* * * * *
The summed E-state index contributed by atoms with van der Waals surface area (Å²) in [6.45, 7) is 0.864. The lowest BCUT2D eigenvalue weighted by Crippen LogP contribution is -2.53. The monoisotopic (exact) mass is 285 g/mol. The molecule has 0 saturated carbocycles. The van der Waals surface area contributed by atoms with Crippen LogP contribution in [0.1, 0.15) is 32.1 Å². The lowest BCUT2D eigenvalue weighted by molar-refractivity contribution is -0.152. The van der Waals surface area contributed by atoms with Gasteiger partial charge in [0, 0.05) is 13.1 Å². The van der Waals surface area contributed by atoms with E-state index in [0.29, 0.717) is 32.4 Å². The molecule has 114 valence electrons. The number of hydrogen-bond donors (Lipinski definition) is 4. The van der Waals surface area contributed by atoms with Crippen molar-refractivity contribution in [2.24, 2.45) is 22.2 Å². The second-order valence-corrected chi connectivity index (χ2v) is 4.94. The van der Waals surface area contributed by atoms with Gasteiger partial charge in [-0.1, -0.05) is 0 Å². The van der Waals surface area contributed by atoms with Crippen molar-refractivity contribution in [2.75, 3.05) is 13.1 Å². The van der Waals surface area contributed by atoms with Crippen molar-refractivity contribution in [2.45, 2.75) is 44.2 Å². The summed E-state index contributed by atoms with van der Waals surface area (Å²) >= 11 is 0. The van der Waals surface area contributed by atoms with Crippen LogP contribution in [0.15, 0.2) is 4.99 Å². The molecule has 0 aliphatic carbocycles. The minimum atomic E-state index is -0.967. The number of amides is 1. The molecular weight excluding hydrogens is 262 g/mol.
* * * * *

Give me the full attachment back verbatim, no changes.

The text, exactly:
The summed E-state index contributed by atoms with van der Waals surface area (Å²) in [6.45, 7) is 0.864. The lowest BCUT2D eigenvalue weighted by Crippen LogP contribution is -2.53. The monoisotopic (exact) mass is 285 g/mol. The molecule has 0 saturated carbocycles. The van der Waals surface area contributed by atoms with Crippen LogP contribution in [0.1, 0.15) is 32.1 Å². The lowest BCUT2D eigenvalue weighted by molar-refractivity contribution is -0.152. The van der Waals surface area contributed by atoms with Gasteiger partial charge in [0, 0.05) is 13.1 Å². The van der Waals surface area contributed by atoms with E-state index in [0.29, 0.717) is 32.4 Å². The molecule has 114 valence electrons. The number of hydrogen-bond donors (Lipinski definition) is 4. The van der Waals surface area contributed by atoms with Crippen molar-refractivity contribution in [2.24, 2.45) is 22.2 Å². The second-order valence-corrected chi connectivity index (χ2v) is 4.94. The van der Waals surface area contributed by atoms with Gasteiger partial charge in [-0.1, -0.05) is 0 Å². The van der Waals surface area contributed by atoms with Crippen molar-refractivity contribution in [2.75, 3.05) is 13.1 Å². The van der Waals surface area contributed by atoms with Crippen molar-refractivity contribution in [2.45, 2.75) is 44.2 Å². The summed E-state index contributed by atoms with van der Waals surface area (Å²) >= 11 is 0. The van der Waals surface area contributed by atoms with Crippen LogP contribution in [0.15, 0.2) is 4.99 Å². The molecule has 0 aliphatic carbocycles. The minimum atomic E-state index is -0.967. The number of amides is 1. The molecular weight excluding hydrogens is 262 g/mol.